As part of Gift Brazil’s Great Craft Tour, we visited Apiaí, a small town located 320km from São Paulo city surrounded by lush Atlantic rainforest and one of the most important and traditional pottery hubs in southeast Brazil.
Apiaí wants to make its priviledged location and outdoor activities more known to tourists, that is not what we came for: we wanted to know more about the the pottery history in the town and the people making it, employing a mix of techniques inherited by indigenous tribes and African slaves.
During the eighteenth century, the region surrounding Apiaí – also known as the Ribeira do Iguape Valley, or simply Rbeira Valley – was populated by former African slaves that had been freed or escaped their captivity. The fugitives then married local women and became farmers, who also produced their own clay pots, crockery and decorative objects.
Way before the African slaves arrived, the previous occupants of the region, the Tupi-Guarani indigenous group, also prduced a great deal of ceramic items. Remains of burial urns were actually found at a site identified as an indigenous cemetery in the region and those items are now replicated by Apiaí artisans.
Making and firing techniques seen today in Apiaí are a mix of both ethnic groups. It is certainly not as elaborate as the Marajoara pottery from the north of Brazil, but it crtainly does have its own unique charm: decorative items include anthropomorphic shapes, Picasso-esque facial expressions with large and slanted eyes. Utilitarian pieces are made with superimposed rolls smoothed with corncobs or pieces of tree bark, then polished dry with river pebbles.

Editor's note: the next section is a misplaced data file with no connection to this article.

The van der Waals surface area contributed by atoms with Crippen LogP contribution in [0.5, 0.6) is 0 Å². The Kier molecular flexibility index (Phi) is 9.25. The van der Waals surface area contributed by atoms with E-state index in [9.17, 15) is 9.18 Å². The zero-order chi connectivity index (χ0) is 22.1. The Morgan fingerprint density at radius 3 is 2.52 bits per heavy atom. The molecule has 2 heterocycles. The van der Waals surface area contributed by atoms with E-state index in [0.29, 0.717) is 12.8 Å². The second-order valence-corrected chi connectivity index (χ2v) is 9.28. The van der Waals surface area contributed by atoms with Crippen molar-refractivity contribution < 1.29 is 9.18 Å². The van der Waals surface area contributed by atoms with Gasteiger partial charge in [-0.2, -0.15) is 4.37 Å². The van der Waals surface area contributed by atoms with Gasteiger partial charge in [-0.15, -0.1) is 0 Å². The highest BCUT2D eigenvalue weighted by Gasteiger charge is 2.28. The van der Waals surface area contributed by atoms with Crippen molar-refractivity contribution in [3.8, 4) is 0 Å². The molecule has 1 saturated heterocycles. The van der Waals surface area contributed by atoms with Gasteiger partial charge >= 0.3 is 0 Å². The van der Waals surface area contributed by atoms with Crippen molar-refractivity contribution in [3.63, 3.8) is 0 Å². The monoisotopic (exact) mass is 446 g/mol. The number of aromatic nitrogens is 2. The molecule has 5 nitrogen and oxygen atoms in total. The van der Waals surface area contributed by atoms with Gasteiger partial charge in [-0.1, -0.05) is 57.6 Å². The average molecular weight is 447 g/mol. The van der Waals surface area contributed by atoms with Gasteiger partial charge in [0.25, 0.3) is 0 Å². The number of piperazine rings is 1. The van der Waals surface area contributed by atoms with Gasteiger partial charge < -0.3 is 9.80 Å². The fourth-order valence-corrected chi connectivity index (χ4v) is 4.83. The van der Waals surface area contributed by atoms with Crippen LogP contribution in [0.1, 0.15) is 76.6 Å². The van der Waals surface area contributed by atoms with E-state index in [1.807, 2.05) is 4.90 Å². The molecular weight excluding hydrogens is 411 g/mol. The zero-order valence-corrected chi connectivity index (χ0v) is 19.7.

The items are then painted with a mix based on yellow clay. The clay is extracted from the banks of rivers in the region, following sustainability guidelines set the city council.
An important source of income
Pottery is a tradition passed down generations in Apiaí for centuries, but it did not become a real source of income until less than a decade ago, when the government partnered with private sector organizations to lead a corporate social responsibility initiative with women from the region – who until then worked as agricultors with their families.
One of the government’s goals was to erradicate child labour and kids who helped their families in the field could go back to school, since the project allowed mothers to earn extra money by selling their manual work and getting the production organized. A professional designer also provided tips to the artisans and helped them to develop their existing designs, all inspired in the fauna and flora of the region.
The Apiaí artisan association was formed in 2005 and 12 makers are part of it. According to current president Lourdes Aparecida Camargo de Lima, craft gives a good boost to the earnings of the crafters’ families, but it is not enough as a sole source of income.
“Having the association and a proper set-up for all of us to work together is positive, but we still have to help our husbands on our crops,” she says.
“We produce tomatoes, beans, corn…but farming is difficult during the winter months between June and August [the Apiaí region is said to have the coldest winter in the state of São Paulo] so we really need to have an alternative means to earn some money around that time,” she adds.
Today, the artisans produce 800 pieces per month, helped by a newly-built firing kiln. As well as trying to teach their children about the art of pottery, the crafters from Apiaí also hold workshops to any person from the region who wants to become a potter.
“Out of 40 people we teach our techniques to, about five end up making items regularly. It isn’t much, but it is something. We are doing everything we can to keep our tradition alive.”
All images by Gift Brazil.